With the death last month of Baroness Rachael Heyhoe Flint cricket lost one of its most conscientious and sparkling voices, writes Isabelle Westbury
It is rare in any era for an accomplished athlete’s achievements o the eld to outgrow what they did on it. But in the case of the former England captain Rachael Heyhoe Flint, who died last month aged 77, her considerable exploits with the bat – and as rst lady of England women’s cricket – were just the foundation upon which lasting change would eventually take place.
Here was a cricketer who did more to normalise women’s sport than she would ever want credit for, who staunchly refused to be labelled a feminist and who cheerily declared that men’s cricket was far more fun to watch than the version she played. She was right; and was used to getting her own way.
She dragged women’s cricket and women’s sport into the public arena not in the name of women’s rights, but simply because it was the right thing to do. An admirer and then friend of Margaret Thatcher, she would, one suspects, have had little truck with last month’s women’s marches protesting against the status quo, for Heyhoe Flint was a pragmatist, and a patient one at that.
She waited three years to be allowed to bat by her brother and his friends in the back garden, and eight years for women to be admitted as members of the MCC, from the time the idea was rst mooted. Never once was she tempted by populist statements of protest, recoiling even at the suggestion of it.
Instead she played the long game, using her wit and charm to beat her detractors.
Heyhoe Flint was in many ways a woman before her time; the game itself would take many more years, decades even, to catch up to the level of public interest that she had heralded in her prime. She wasn’t afraid to use everything she had at her disposal to succeed in any given task, and that included using her femininity. She was often an outrageous irt.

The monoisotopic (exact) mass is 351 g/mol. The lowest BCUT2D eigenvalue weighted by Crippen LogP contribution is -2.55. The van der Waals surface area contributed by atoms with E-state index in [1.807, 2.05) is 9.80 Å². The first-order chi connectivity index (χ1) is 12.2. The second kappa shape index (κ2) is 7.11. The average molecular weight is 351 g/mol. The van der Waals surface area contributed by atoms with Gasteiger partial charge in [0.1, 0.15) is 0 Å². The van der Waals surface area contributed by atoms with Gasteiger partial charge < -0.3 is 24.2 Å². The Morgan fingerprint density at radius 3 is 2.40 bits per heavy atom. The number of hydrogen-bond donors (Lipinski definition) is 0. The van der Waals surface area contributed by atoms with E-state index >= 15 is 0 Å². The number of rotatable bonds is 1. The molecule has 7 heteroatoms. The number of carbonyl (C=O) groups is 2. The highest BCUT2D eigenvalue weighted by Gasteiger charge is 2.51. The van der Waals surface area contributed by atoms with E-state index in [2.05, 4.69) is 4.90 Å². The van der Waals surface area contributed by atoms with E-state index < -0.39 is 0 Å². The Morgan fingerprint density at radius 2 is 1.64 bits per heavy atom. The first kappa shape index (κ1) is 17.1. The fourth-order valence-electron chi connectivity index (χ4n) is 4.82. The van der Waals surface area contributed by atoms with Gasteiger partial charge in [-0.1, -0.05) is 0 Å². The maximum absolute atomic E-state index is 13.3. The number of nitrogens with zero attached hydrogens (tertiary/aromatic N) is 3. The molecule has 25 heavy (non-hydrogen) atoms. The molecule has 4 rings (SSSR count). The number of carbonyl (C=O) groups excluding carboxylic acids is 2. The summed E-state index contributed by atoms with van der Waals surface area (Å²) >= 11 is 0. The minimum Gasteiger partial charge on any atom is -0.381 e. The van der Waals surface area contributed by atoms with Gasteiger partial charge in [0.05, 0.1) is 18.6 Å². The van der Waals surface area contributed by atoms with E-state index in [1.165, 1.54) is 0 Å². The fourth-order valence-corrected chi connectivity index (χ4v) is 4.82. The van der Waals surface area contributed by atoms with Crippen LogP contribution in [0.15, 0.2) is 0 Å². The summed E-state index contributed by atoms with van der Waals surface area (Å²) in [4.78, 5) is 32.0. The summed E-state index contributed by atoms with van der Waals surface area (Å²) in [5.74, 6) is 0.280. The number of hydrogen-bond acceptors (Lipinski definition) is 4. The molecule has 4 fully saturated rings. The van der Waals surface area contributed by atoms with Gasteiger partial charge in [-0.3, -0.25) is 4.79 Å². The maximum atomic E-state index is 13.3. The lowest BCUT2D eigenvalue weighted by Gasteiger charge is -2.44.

She could certainly hold her own in the male- dominated worlds of cricket and later football. She won powerful allies, not least in the guise of the millionaire Wolverhampton Wanderers chairman Jack Hayward, who funded her brainchild to host the rst cricket World Cup in 1973, as well as the lyricist Sir Tim Rice, an early accomplice in her battle with the MCC. Her forthright manner did have its critics however, and she lost the England captaincy after falling out with the women’s administration.
Not that she ever forgot the women who succeeded her, with many recent internationals crediting her as both a mentor and campaigner on their behalf. Clare Connor, director of England women’s cricket and a former captain herself, said: “Rachael was one of our sport’s true pioneers and it is no exaggeration to say that she paved the way for the progress enjoyed by recent generations of female cricketers. I will always remember and continue to be inspired by her fortitude, her deep love of the game and her wicked, wonderful sense of humour.”
There will be better cricketers, better journalists, and better campaigners. But whether one will ever excel on as many levels as she did is unlikely. Being the composite all- rounder is what made and defined her. Whether she would have been able to thrive in the constrained world of professionalism that she helped to build, we shall never know. Heyhoe Flint wasn’t just a great female cricketer – she was one of life’s great all-rounders. Who just happened to be a woman.
Isabelle Westbury is captain of Middlesex Women.
• A version of this article was originally published in All Out Cricket in their February 2017 print edition.